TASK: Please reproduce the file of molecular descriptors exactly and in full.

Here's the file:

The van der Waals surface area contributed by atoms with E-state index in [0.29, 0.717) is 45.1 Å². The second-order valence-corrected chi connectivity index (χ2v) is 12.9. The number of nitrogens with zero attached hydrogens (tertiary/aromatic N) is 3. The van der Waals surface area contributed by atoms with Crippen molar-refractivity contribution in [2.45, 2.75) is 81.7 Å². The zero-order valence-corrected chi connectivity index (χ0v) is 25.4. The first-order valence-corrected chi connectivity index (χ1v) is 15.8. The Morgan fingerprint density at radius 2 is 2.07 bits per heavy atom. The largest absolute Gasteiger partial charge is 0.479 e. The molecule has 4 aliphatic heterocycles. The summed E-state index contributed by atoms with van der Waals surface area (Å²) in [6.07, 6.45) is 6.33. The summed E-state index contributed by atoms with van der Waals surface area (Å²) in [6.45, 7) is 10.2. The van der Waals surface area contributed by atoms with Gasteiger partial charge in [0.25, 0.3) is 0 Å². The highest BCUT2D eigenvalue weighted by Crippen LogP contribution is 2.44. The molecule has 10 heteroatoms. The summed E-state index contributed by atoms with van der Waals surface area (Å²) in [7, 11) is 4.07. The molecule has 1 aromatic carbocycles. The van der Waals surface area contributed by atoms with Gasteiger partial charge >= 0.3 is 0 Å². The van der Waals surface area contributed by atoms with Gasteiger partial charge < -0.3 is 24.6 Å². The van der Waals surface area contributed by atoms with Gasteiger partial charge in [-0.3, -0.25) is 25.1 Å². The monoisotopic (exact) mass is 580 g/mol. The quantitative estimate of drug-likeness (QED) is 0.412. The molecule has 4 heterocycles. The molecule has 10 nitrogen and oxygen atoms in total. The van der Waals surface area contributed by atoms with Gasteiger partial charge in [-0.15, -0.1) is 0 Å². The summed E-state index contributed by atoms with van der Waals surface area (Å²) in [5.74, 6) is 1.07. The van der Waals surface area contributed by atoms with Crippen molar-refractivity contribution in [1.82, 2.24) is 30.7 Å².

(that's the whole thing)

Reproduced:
The van der Waals surface area contributed by atoms with E-state index in [0.29, 0.717) is 45.1 Å². The second-order valence-corrected chi connectivity index (χ2v) is 12.9. The number of nitrogens with zero attached hydrogens (tertiary/aromatic N) is 3. The van der Waals surface area contributed by atoms with Crippen molar-refractivity contribution in [2.45, 2.75) is 81.7 Å². The zero-order valence-corrected chi connectivity index (χ0v) is 25.4. The first-order valence-corrected chi connectivity index (χ1v) is 15.8. The Morgan fingerprint density at radius 2 is 2.07 bits per heavy atom. The largest absolute Gasteiger partial charge is 0.479 e. The molecule has 4 aliphatic heterocycles. The summed E-state index contributed by atoms with van der Waals surface area (Å²) in [6.07, 6.45) is 6.33. The summed E-state index contributed by atoms with van der Waals surface area (Å²) in [6.45, 7) is 10.2. The van der Waals surface area contributed by atoms with Gasteiger partial charge in [0.25, 0.3) is 0 Å². The highest BCUT2D eigenvalue weighted by Crippen LogP contribution is 2.44. The molecule has 10 heteroatoms. The summed E-state index contributed by atoms with van der Waals surface area (Å²) in [7, 11) is 4.07. The molecule has 1 aromatic carbocycles. The van der Waals surface area contributed by atoms with Gasteiger partial charge >= 0.3 is 0 Å². The van der Waals surface area contributed by atoms with Gasteiger partial charge < -0.3 is 24.6 Å². The van der Waals surface area contributed by atoms with Gasteiger partial charge in [-0.3, -0.25) is 25.1 Å². The monoisotopic (exact) mass is 580 g/mol. The quantitative estimate of drug-likeness (QED) is 0.412. The molecule has 4 heterocycles. The molecule has 10 nitrogen and oxygen atoms in total. The van der Waals surface area contributed by atoms with Gasteiger partial charge in [-0.15, -0.1) is 0 Å². The summed E-state index contributed by atoms with van der Waals surface area (Å²) in [5.74, 6) is 1.07. The van der Waals surface area contributed by atoms with Crippen molar-refractivity contribution in [1.82, 2.24) is 30.7 Å².